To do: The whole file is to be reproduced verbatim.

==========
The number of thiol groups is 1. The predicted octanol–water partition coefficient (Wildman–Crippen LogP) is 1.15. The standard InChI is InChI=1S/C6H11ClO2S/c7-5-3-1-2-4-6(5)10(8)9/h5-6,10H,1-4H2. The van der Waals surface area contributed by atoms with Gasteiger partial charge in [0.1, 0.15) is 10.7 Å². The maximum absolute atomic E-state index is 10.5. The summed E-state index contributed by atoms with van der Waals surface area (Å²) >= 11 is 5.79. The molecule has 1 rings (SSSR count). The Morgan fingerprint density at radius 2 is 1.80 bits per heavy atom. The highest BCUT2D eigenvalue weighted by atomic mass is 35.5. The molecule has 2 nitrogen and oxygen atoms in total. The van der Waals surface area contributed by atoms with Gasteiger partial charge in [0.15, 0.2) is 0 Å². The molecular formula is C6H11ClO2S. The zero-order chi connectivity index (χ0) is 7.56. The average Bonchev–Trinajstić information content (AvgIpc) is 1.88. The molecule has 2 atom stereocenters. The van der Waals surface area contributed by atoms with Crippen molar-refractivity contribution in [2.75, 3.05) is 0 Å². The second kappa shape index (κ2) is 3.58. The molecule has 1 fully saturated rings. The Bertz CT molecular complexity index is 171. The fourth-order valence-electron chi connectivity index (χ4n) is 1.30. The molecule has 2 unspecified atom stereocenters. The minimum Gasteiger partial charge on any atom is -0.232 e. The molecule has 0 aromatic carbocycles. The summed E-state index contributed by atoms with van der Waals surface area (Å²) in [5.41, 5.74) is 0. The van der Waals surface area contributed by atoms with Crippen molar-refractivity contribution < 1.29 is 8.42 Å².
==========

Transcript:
The number of thiol groups is 1. The predicted octanol–water partition coefficient (Wildman–Crippen LogP) is 1.15. The standard InChI is InChI=1S/C6H11ClO2S/c7-5-3-1-2-4-6(5)10(8)9/h5-6,10H,1-4H2. The van der Waals surface area contributed by atoms with Gasteiger partial charge in [0.1, 0.15) is 10.7 Å². The maximum absolute atomic E-state index is 10.5. The summed E-state index contributed by atoms with van der Waals surface area (Å²) >= 11 is 5.79. The molecule has 1 rings (SSSR count). The Morgan fingerprint density at radius 2 is 1.80 bits per heavy atom. The highest BCUT2D eigenvalue weighted by atomic mass is 35.5. The molecule has 2 nitrogen and oxygen atoms in total. The van der Waals surface area contributed by atoms with Gasteiger partial charge in [0.15, 0.2) is 0 Å². The molecular formula is C6H11ClO2S. The zero-order chi connectivity index (χ0) is 7.56. The average Bonchev–Trinajstić information content (AvgIpc) is 1.88. The molecule has 2 atom stereocenters. The van der Waals surface area contributed by atoms with Crippen molar-refractivity contribution in [2.75, 3.05) is 0 Å². The second kappa shape index (κ2) is 3.58. The molecule has 1 fully saturated rings. The Bertz CT molecular complexity index is 171. The fourth-order valence-electron chi connectivity index (χ4n) is 1.30. The molecule has 2 unspecified atom stereocenters. The minimum Gasteiger partial charge on any atom is -0.232 e. The molecule has 0 aromatic carbocycles. The summed E-state index contributed by atoms with van der Waals surface area (Å²) in [5.41, 5.74) is 0. The van der Waals surface area contributed by atoms with Crippen molar-refractivity contribution < 1.29 is 8.42 Å².